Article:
Bill C’s annual preview series of every FBS team in college football continues. Catch up here!
There is no Tom Brady-Bill Belichick relationship in college football. Your reward for success is to lose those who helped to make you successful. Doeren’s gotten a pretty good taste of that by now.
The seventh-year NC State head coach has slowly raised the bar. He had shown signs of being a methodical builder in his career, and here’s what I wrote when State hired the former NIU head coach in 2013.
We don’t know Dave Doeren’s ceiling yet because he hasn’t reached it. He grew into previous jobs, and he didn’t take long to do the same in his first head coaching position. He inherits a roster that is intriguing but thin, and it’s conceivable that, before successfully bringing MACtion-level excitement and wins to Raleigh, he’s in for another growing-into-the-job experience.
After a 3-9 debut, Doeren’s Wolfpack averaged 7.3 wins and a 41.7 S&P+ ranking over the next three seasons. He raised the talent level and depth within the program (per the 247Sports Composite, State’s average recruiting ranking improved from 60.7 from 2011-13 to 42 from 2014-17), and in Eliah Drinkwitz, he made a nice hire in replacing talented offensive coordinator Matt Canada.
By 2017, State was ready for another step up in status. The Wolfpack went 9-4 and rose to 24th in S&P+, almost disappointing, considering how much draft-worthy talent the team had. But despite losing a truckload of defensive standouts, they backed up their newfound status by going 9-4 and ranking 35th last fall.
Again, there were some missed opportunities. They got blitzed early against Syracuse and couldn’t claw their way back. They were also upset by Wake Forest for the second straight year, and they ran into a buzzsaw in a blowout bowl loss to Texas A&M. But they backed up the previous year’s growth, produced another four draftees, and, better yet, signed their second straight top-30 class.
Now comes yet another challenge.
Last year’s turnover came mostly on defense, where four key linemen and seven overall starters had to be replaced before the Pack fell 16 spots in Def. S&P+. This time, it’s the offense’s turn. Drinkwitz is now head coach at Appalachian State, and Doeren has to replace a nearly 4,000-yard passer (Ryan Finley), a 1,000-yard rusher (Reggie Gallaspy, Jr.), two 1,000-yard receivers (Kelvin Harmon and Jakobi Meyers), an all-conference tackle (Tyler Jones), an All-American guard (Terronne Prescod), and a Consensus All-American and first-round draft pick at center (Garrett Bradbury).
Whew, that’s a lot.
State is projected to improve by 13 spots in Def. S&P+ but fall 32 spots in Off. S&P+. The job for new co-coordinators Des Kitchings and George McDonald, both promoted from within, will be to mitigate the regression, not prevent it. And a defense that has been slightly disappointing has to carry some serious weight.
After flirting with both the Tennessee and Ole Miss openings in the 2017-18 coaching carousel, Doeren signed a contract extension, then signed another one this spring. If recruiting rankings are any indication, his attempt at projecting stability is working. And lord knows he can sell his ability to produce draft talent by now.
In 2019, we’ll find out just how, uh, stable that stability is. If State again produces eight or nine wins and a top-40 ranking — a possibility, though S&P+ is projecting more like seven wins and the top 50 — then you have to like the program’s chances of maintaining top-30 status moving forward.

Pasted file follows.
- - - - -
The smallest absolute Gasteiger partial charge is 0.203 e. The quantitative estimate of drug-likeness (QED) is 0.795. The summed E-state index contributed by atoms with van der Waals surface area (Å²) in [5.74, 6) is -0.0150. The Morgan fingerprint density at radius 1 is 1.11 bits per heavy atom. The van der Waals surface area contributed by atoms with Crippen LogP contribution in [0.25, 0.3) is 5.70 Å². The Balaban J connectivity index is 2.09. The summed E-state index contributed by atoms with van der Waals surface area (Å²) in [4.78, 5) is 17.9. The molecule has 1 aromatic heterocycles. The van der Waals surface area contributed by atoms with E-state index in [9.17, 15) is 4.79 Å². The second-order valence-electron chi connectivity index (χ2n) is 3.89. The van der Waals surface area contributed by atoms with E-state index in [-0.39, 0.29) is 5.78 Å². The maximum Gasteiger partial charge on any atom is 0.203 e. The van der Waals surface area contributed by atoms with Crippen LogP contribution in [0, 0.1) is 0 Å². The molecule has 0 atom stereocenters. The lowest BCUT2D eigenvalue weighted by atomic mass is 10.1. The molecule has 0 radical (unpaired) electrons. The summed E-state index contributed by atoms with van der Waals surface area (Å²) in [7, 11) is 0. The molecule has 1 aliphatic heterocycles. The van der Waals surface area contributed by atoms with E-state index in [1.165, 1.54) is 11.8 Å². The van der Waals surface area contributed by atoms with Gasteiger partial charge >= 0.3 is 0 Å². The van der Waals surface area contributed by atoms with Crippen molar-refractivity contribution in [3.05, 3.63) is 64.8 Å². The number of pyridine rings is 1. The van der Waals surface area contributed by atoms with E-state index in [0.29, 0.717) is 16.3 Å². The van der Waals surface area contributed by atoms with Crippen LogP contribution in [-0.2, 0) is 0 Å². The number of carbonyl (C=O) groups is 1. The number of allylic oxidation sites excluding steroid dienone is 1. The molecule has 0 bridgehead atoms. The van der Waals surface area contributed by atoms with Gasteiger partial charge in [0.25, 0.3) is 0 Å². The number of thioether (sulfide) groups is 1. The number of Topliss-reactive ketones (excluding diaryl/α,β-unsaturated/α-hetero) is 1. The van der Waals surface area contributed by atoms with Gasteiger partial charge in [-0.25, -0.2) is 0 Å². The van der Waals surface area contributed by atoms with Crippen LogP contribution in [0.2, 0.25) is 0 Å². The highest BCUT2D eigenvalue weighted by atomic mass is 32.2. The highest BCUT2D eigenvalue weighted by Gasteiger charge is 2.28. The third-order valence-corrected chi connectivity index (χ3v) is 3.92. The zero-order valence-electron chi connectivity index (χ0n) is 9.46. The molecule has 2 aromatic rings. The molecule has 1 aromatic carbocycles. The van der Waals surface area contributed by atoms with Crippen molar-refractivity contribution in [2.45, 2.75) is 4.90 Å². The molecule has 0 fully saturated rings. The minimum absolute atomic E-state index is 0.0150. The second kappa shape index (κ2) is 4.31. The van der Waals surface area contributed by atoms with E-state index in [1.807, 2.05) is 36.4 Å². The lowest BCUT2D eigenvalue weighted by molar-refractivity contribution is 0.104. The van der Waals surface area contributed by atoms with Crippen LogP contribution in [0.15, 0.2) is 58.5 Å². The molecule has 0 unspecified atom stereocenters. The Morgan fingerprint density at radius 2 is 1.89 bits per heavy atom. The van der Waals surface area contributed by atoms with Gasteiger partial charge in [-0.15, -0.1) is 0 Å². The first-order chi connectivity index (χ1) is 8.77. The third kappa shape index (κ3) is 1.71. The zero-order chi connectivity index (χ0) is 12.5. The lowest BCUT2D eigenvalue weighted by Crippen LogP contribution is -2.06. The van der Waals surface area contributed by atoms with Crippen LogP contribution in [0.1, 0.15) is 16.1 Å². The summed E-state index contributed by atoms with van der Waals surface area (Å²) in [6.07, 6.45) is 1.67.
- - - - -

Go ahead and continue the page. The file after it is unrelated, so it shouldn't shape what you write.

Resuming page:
Drinkwitz’s 2018 offense definitely leaned on its strengths. Despite Gallaspy’s 1,000-yard status and the apparent quality of the offensive line, State pretty much stunk at running the football and therefore didn’t do it a ton. They ran just 55 percent of the time on standard downs (national average: 60 percent) and 27 percent on passing downs (35 percent), instead entrusting its efficiency to Finley, a deep receiving corps — five players were targeted at least 47 times — and a line that almost always kept Finley upright.
By promoting from within, Doeren basically confirmed that he was okay with this approach. That’s probably good, because it’s hard to assume the run game’s going to get better without Gallaspy and the line studs.
State has some intriguing quarterback prospects, but the battle to replace the ultra-efficient Finley will continue into the fall.
- Sophomore Matthew McKay backed Finley up last year. The 6’4, 210-pound hometowner went 7-for-8 for 87 yards, mostly in garbage time against Louisville, and rushed 13 times for just 36 yards.
- Florida State transfer Bailey Hockman redshirted in 2017 and put together a solid performance in the 2018 spring game but transferred after losing the starting job to Deondre Francois.
- Redshirt freshman Devin Leary was a four-star prospect in 2018, and freshman Ty Evans was nearly a four-star in 2019.
There’s lots of potential and no non-garbage time experience whatsoever.
Whoever wins the job will have a pretty fun supporting cast, even without Harmon and Meyers. Junior Emeka Emezie caught 53 balls and was nearly as efficient as Harmon/Meyers last year, and sophomore Thayer Thomas’ per-target stats were basically clones of Meyers’.
Junior C.J. Riley is particularly intriguing to me — he was used conservatively when games were close (14 catches for just 118 yards when the score was within a touchdown) but unleashed with great effect when games weren’t (10 catches for 162 yards when the scoring margin was 15 points or more). Plus, Doeren brought in a ringer: former Wake Forest and Oregon receiver Tabari Hines, who was both efficient and occasionally explosive for the Demon Deacons in 2017.
That’s a pretty exciting quartet right there, and it’s possible that players like tight end Cary Angeline (nine catches, 169 yards) or redshirt freshmen Devin Carter and Jasiah Provillon get more involved, too.